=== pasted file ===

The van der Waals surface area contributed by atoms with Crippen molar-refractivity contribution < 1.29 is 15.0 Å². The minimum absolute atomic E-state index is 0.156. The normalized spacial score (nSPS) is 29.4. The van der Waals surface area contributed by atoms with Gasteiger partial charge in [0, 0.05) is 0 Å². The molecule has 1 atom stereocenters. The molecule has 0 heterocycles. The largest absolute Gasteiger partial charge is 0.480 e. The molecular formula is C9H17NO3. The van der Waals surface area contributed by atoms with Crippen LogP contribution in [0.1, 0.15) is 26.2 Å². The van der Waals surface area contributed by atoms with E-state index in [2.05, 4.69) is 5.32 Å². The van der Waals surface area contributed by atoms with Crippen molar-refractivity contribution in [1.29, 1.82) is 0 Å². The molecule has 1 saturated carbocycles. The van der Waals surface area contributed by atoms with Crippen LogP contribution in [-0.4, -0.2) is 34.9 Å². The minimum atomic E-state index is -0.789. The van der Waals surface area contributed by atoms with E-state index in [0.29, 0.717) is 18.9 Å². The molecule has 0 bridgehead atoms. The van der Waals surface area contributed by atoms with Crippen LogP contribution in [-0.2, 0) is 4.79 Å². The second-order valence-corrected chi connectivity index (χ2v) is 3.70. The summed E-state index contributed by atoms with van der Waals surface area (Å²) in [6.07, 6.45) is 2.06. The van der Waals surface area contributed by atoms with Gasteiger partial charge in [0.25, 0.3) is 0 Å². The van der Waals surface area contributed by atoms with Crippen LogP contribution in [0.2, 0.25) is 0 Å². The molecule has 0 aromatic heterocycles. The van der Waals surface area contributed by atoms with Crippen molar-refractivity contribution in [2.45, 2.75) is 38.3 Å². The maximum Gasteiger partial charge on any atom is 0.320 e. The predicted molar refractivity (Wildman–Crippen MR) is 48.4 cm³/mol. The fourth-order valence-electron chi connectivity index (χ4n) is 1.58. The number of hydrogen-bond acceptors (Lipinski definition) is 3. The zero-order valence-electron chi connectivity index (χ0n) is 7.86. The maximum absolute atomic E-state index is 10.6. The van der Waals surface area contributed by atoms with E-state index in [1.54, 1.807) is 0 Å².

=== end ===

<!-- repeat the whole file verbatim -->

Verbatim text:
The van der Waals surface area contributed by atoms with Crippen molar-refractivity contribution < 1.29 is 15.0 Å². The minimum absolute atomic E-state index is 0.156. The normalized spacial score (nSPS) is 29.4. The van der Waals surface area contributed by atoms with Gasteiger partial charge in [0, 0.05) is 0 Å². The molecule has 1 atom stereocenters. The molecule has 0 heterocycles. The largest absolute Gasteiger partial charge is 0.480 e. The molecular formula is C9H17NO3. The van der Waals surface area contributed by atoms with Crippen LogP contribution in [0.1, 0.15) is 26.2 Å². The van der Waals surface area contributed by atoms with E-state index in [2.05, 4.69) is 5.32 Å². The van der Waals surface area contributed by atoms with Crippen molar-refractivity contribution in [1.29, 1.82) is 0 Å². The molecule has 1 saturated carbocycles. The van der Waals surface area contributed by atoms with Crippen LogP contribution in [-0.4, -0.2) is 34.9 Å². The minimum atomic E-state index is -0.789. The van der Waals surface area contributed by atoms with E-state index in [0.29, 0.717) is 18.9 Å². The molecule has 0 bridgehead atoms. The van der Waals surface area contributed by atoms with Crippen LogP contribution in [-0.2, 0) is 4.79 Å². The second-order valence-corrected chi connectivity index (χ2v) is 3.70. The summed E-state index contributed by atoms with van der Waals surface area (Å²) in [6.07, 6.45) is 2.06. The van der Waals surface area contributed by atoms with Gasteiger partial charge in [0.25, 0.3) is 0 Å². The van der Waals surface area contributed by atoms with Crippen LogP contribution in [0.2, 0.25) is 0 Å². The molecule has 0 aromatic heterocycles. The van der Waals surface area contributed by atoms with Crippen molar-refractivity contribution in [2.45, 2.75) is 38.3 Å². The maximum Gasteiger partial charge on any atom is 0.320 e. The predicted molar refractivity (Wildman–Crippen MR) is 48.4 cm³/mol. The fourth-order valence-electron chi connectivity index (χ4n) is 1.58. The number of hydrogen-bond acceptors (Lipinski definition) is 3. The zero-order valence-electron chi connectivity index (χ0n) is 7.86. The maximum absolute atomic E-state index is 10.6. The van der Waals surface area contributed by atoms with E-state index in [1.54, 1.807) is 0 Å².